September 21, 2000
Letters to the Editor
I was appalled and deeply disturbed by some of the letters you received (Letters, Sept. 15) regarding Teresa Strasser's Sept. 1 article and the picture of her mother and stepfather. I'm not criticizing The Jewish Journal for printing the letters; you are to be commended for exposing the naked racism extant in our community.
Obviously, the writer from Mission Viejo who withheld his/her name by request was well aware of the disgust the letter would engender. All I can say to that person is that they ought to be ashamed.To the reader who did possess the chutzpah to sign her name to her tasteless and very bigoted remarks, it should be noted that there are many of us who viewed Strasser's article as a sweet story by a child who was genuinely pleased by her mother's newfound happiness late in life; nothing more, nothing less.Alas, as we contemplate the year past and the forthcoming new year, it remains abundantly clear that we still have a lot of work to do as we continue in our attempts to heal the world.
Stu Bernstein, Santa Monica
I was shocked by the petty and bigoted response to Teresa Strasser's generous and open column that shared her family dynamics, revealed personal histories, chronicled her mother's Las Vegas nuptials, and paid a loving tribute to a "cool" and accepting stepfather whose presence and support had enormously enriched their lives.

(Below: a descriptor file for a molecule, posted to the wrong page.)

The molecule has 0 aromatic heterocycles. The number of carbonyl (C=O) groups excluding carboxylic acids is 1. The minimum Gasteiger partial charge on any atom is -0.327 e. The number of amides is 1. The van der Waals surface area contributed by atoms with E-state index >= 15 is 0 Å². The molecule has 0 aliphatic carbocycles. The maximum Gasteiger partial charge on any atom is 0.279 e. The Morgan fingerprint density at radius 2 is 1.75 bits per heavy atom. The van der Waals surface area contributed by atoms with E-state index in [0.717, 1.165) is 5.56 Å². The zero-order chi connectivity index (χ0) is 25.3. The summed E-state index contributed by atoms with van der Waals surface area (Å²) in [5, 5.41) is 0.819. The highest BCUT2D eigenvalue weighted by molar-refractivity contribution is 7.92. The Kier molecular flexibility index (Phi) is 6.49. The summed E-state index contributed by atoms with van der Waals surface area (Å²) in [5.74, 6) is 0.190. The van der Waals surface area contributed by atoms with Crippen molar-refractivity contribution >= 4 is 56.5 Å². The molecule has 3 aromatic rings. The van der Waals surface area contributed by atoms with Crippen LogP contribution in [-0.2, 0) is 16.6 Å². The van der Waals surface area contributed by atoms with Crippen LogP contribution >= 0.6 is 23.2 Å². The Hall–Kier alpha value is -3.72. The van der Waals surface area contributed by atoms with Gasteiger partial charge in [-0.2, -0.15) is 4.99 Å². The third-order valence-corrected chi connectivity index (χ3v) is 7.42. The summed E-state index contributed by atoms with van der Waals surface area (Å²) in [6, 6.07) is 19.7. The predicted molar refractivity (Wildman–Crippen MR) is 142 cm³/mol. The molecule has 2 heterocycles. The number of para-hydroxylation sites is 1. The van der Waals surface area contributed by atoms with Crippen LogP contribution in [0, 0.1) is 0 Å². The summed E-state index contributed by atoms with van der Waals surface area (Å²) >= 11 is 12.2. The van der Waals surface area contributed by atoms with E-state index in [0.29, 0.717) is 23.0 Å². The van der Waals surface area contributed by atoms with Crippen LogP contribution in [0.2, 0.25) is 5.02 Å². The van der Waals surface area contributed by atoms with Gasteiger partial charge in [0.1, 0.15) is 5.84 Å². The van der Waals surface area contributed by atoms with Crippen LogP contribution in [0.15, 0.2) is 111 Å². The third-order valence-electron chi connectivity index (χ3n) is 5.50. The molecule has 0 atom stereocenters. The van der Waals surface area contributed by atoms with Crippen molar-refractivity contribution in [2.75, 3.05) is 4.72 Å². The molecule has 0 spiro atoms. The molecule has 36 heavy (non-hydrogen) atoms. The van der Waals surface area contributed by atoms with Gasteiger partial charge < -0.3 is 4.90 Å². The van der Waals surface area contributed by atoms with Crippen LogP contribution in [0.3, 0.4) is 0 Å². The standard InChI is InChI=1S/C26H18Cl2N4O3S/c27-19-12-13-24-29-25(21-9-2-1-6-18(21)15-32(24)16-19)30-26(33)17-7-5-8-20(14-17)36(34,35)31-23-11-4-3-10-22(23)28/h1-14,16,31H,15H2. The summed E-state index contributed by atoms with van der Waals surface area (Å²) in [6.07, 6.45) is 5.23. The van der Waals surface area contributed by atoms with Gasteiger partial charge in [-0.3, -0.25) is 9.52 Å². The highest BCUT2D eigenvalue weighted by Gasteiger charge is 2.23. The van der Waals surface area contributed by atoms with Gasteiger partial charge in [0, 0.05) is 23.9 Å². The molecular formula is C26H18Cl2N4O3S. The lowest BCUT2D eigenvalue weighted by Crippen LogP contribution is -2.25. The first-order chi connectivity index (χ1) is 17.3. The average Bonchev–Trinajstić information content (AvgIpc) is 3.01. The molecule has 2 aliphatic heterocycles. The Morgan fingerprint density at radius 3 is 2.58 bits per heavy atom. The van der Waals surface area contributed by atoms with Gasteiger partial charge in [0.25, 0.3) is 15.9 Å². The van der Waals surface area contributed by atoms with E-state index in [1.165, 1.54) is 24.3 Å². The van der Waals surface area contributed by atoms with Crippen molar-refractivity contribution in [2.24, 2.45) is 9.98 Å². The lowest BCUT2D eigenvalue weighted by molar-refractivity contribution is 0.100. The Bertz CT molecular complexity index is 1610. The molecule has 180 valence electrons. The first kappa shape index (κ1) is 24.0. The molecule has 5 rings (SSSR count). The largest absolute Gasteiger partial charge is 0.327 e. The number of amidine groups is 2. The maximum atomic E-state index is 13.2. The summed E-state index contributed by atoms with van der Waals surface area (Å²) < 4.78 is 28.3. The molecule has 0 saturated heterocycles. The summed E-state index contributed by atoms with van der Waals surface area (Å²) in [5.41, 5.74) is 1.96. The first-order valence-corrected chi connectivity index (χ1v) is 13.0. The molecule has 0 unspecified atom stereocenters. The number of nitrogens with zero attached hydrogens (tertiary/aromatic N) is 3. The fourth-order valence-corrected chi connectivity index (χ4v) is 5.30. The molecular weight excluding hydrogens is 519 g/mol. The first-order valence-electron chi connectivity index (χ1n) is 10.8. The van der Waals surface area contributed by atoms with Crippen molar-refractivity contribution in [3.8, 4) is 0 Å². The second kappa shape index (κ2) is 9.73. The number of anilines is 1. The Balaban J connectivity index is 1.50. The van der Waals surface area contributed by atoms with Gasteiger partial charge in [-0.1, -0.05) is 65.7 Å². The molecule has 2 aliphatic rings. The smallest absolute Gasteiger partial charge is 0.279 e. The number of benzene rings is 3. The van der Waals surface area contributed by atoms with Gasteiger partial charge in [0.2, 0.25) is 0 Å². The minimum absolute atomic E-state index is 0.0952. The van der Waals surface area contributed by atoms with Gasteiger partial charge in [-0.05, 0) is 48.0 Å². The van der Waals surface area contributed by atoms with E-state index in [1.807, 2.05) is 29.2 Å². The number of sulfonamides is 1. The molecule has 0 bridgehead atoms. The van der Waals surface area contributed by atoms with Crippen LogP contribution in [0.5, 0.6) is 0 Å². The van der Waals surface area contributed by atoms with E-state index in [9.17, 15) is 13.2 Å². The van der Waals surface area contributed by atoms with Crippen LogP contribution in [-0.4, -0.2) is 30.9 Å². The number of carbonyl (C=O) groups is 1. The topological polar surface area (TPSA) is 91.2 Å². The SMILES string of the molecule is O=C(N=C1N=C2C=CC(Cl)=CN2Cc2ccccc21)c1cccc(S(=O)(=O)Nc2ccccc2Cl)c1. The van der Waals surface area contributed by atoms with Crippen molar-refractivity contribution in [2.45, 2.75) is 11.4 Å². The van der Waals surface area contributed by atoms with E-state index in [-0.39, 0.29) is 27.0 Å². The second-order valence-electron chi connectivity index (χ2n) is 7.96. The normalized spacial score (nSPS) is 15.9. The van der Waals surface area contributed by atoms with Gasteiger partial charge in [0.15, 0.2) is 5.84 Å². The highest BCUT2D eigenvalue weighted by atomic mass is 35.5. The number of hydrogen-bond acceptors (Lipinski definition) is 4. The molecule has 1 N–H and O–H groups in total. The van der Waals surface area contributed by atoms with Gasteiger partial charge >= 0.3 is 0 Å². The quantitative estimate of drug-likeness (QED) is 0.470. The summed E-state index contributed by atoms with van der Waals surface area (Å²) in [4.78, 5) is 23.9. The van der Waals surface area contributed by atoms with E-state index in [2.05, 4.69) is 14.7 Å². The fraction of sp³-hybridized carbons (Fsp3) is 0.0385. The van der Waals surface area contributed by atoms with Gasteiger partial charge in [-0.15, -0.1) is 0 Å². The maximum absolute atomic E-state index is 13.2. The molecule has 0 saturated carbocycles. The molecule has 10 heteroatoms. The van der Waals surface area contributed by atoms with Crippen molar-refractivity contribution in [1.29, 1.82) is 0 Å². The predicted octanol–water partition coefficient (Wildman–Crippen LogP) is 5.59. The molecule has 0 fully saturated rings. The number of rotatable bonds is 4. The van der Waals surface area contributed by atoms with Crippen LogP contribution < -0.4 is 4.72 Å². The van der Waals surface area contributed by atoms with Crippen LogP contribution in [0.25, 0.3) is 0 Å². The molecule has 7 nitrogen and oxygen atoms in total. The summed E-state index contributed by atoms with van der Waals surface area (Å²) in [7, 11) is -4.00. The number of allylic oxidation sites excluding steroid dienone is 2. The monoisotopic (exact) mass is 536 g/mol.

The accompanying photo shows a jubilantly happy couple. What was not to love?
I wish the newlyweds mazal tov. I wish Teresa mazal tov. And I say mazal tov to The Jewish Journal for affirming the qualities of love and good will are not exclusive to a particular religious realm.
Kharin Mishan, South Pasadena
I am an African American just returned from my first trip to Israel. I was there for five months and fell in love with the country, the culture and the people. Through researching Jewish history, I was pleasantly surprised at the lengthy Jewish-African relationship (i.e. Moses/Zipporah, Abraham/Keturrah). I met so many wonderful Jewish people in the Holy Land (Black and white) and was often thought to be Hebrew because of the Ethiopian Jewish presence.
I looked forward to seeking out the Jewish culture here in Los Angeles, to keep up my now-elementary Hebrew and stay connected to a land that so embraced me. I was excited when I looked through a seldomly bought Los Angeles Times and The Jewish Journal fell out.